In the afternoon we visited the restored Art Deco gem, the Colonel Robert Hosmer Morse House, built in 1931 by Zimmerman, Saxe & Zimmerman (the Chicago-based firm of the aforementioned W. C. Zimmerman in partnership with his son and son-in-law). Our hosts discussed the lengthy restoration process the house required, including the painstaking refurbishment of scores of light fixtures and etched-glass mirrors. Built adjacent to a golf course, the 25-room mansion was built to entertain, with a locker room for golfing groups in the basement as well as several moderne drink-mixing closets scattered about the house despite its Prohibition Era origin.

Colonel Robert Hosmer Morse House (1931) by Zimmerman, Saxe & Zimmerman

Returning to the Crab Tree Farm estate in the late afternoon, we further explored a medley of architectural treasures on an 11-acre tract of land sold by the Durands to Helen Bowen and William McCormick Blair in the 1920s. Here the Blairs hired David Adler to build them a large house in an early American colonial style, with walls of limestone and white shingles (the wooden shingles are unpainted on the roof and in the dormers).

William McCormick Blair House (1926-28) by David Adler

A walled garden designed by Ellen Biddle Shipman nestles into the west-facing side of the house, where it is sheltered from the lake, which is visible over a bluff to the east. In addition to numerous outbuildings, the estate also contains a Georgian tennis house designed by Adler shortly after the main house.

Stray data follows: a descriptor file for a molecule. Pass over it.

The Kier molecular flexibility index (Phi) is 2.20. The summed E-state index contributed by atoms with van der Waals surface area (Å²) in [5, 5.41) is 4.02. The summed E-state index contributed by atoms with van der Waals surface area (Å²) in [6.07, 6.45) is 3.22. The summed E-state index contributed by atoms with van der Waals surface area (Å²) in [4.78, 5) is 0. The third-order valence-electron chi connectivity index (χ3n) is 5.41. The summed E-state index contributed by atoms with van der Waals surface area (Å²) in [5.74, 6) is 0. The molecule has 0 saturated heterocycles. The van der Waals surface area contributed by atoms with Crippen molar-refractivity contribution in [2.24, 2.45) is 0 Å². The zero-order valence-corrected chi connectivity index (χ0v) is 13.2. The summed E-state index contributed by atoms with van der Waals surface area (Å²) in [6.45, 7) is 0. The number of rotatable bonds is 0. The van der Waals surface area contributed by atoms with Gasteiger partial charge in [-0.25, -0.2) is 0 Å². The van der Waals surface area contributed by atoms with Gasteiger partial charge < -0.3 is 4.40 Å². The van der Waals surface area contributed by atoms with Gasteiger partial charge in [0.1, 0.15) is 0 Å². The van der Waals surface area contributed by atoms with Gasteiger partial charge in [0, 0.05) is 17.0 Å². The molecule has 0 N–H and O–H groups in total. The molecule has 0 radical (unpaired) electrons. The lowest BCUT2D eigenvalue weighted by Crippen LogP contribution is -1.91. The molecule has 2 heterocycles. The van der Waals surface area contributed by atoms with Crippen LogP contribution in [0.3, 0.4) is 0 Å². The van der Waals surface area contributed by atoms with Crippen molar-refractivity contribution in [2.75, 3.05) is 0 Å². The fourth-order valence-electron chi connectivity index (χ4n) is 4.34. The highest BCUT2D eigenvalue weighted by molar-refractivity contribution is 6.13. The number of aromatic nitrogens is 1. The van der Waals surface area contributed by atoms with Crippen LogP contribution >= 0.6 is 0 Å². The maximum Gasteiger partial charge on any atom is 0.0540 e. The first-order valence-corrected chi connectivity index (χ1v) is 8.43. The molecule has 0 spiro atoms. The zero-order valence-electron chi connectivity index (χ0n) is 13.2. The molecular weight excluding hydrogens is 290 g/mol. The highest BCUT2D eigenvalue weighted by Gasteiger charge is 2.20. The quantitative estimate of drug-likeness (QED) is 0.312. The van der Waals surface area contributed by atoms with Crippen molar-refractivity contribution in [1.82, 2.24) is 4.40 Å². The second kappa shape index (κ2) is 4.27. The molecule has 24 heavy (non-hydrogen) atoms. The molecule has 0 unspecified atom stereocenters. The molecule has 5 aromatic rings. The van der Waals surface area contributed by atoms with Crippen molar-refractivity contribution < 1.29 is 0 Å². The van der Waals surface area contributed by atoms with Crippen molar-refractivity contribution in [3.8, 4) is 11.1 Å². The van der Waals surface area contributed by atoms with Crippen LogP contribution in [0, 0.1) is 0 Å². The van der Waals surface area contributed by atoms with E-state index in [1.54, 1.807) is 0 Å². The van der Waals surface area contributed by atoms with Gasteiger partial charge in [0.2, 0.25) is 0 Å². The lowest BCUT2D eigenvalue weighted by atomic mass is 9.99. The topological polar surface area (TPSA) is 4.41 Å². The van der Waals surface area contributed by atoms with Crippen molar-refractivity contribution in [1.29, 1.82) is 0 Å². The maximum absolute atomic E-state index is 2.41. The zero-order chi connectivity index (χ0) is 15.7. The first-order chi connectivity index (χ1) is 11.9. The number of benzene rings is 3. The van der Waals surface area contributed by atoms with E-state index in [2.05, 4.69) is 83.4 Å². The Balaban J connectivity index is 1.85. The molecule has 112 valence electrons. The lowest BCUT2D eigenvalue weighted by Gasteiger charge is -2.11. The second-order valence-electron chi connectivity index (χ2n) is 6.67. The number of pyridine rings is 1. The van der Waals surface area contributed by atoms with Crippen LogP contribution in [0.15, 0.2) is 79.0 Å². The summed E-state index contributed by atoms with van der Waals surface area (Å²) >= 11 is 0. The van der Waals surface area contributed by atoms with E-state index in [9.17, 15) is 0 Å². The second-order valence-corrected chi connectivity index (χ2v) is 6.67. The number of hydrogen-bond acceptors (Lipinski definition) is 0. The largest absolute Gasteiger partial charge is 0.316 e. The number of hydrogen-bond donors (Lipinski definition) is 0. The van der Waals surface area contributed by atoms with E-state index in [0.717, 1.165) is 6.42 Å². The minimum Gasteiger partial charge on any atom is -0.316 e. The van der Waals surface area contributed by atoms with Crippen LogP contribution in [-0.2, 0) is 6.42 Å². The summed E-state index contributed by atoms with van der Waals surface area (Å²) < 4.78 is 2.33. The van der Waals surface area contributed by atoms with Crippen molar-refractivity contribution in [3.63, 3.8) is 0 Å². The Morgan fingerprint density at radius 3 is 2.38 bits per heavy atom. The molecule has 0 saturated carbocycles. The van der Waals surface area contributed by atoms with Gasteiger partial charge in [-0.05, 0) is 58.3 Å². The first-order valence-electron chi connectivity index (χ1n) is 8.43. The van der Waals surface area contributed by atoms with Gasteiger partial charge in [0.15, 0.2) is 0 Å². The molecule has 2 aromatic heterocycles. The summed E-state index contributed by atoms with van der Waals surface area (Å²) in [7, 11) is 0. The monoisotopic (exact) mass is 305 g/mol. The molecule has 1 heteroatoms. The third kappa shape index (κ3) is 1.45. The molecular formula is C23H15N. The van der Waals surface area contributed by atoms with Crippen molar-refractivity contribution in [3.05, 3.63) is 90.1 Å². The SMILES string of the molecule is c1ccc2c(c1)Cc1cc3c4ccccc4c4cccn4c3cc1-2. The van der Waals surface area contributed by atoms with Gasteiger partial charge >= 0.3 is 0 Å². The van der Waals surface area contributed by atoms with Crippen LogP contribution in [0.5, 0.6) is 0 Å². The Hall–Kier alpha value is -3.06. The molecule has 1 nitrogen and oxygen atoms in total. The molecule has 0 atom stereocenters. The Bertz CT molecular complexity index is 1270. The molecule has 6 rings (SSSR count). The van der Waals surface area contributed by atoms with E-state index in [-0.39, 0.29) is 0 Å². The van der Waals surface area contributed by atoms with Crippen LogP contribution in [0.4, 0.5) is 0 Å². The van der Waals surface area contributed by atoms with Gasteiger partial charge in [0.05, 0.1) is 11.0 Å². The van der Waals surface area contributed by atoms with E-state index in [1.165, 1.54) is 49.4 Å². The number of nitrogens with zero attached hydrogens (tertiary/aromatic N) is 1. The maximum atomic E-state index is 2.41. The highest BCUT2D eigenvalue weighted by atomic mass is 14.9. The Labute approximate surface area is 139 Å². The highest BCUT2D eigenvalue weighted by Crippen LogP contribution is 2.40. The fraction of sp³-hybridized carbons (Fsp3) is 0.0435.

Shipman Garden at the William McCormick Blair House


Tennis House on the William McCormick Blair Estate

The Blair estate also contains a cottage with neoclassical and Tudor period rooms across from an eighteenth-century Palladian folly (all relocated from parts of the United Kingdom).

The Palladian Folly

The day concluded with two lakeshore sites bearing remnants of the great McCormick family estates, Walden and Villa Turicum. Both houses were designed by East Coast architects, respectively Jarvis Hunt and Charles Platt. Only the Ravello terrace remains of Walden, built in 1896 for Cyrus McCormick II and torn down in the 1950s. An elegant, glass-walled, New Formalist house by New Canaan architect John Black Lee was built beside the Ravello in 1960.

The Ravello at Walden (1896) by Jarvis Hunt and Warren Manning

Perhaps the most famous of the Lake Forest mansions was Villa Turicum, whose tragic history mirrors the troubled life of its owner Edith Rockefeller McCormick. Along the shoreline sit the stairways, cascade, and garden urns that once decorated the lakeside grounds of the majestic mansion. The house had an astonishingly short life as an active home. Platt continued to work on the estate and its sprawling grounds (including a polo field and acres of gardens) for over a decade, from 1908 to 1918 (the house was completed in 1909), but after 1912 Edith Rockefeller McCormick allegedly spent only one night on the property. The house itself was demolished in 1965, but not before a group of investors hoping to repurpose the property lost a sizeable investment.

The remnants of the Villa Turicum water cascade (1909) by Charles A. Platt